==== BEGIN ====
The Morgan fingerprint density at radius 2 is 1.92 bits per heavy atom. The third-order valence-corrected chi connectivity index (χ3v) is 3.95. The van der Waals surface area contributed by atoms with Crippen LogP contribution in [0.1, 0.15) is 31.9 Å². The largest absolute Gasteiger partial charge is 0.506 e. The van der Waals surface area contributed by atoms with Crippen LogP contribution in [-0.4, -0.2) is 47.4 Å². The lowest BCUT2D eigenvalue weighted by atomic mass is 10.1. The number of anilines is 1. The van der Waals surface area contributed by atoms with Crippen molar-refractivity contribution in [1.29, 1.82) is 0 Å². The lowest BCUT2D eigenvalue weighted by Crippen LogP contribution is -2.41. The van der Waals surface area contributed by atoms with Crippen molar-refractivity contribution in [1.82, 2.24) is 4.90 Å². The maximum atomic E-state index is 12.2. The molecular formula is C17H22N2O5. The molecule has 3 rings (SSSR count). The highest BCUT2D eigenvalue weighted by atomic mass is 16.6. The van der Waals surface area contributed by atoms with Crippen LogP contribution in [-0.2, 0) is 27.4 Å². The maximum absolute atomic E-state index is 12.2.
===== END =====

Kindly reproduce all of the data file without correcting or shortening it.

The Morgan fingerprint density at radius 2 is 1.92 bits per heavy atom. The third-order valence-corrected chi connectivity index (χ3v) is 3.95. The van der Waals surface area contributed by atoms with Crippen LogP contribution in [0.1, 0.15) is 31.9 Å². The largest absolute Gasteiger partial charge is 0.506 e. The van der Waals surface area contributed by atoms with Crippen LogP contribution in [-0.4, -0.2) is 47.4 Å². The lowest BCUT2D eigenvalue weighted by atomic mass is 10.1. The number of anilines is 1. The van der Waals surface area contributed by atoms with Crippen molar-refractivity contribution in [1.29, 1.82) is 0 Å². The lowest BCUT2D eigenvalue weighted by Crippen LogP contribution is -2.41. The van der Waals surface area contributed by atoms with Crippen molar-refractivity contribution in [1.82, 2.24) is 4.90 Å². The maximum atomic E-state index is 12.2. The molecular formula is C17H22N2O5. The molecule has 3 rings (SSSR count). The highest BCUT2D eigenvalue weighted by atomic mass is 16.6. The van der Waals surface area contributed by atoms with Crippen LogP contribution in [-0.2, 0) is 27.4 Å². The maximum absolute atomic E-state index is 12.2.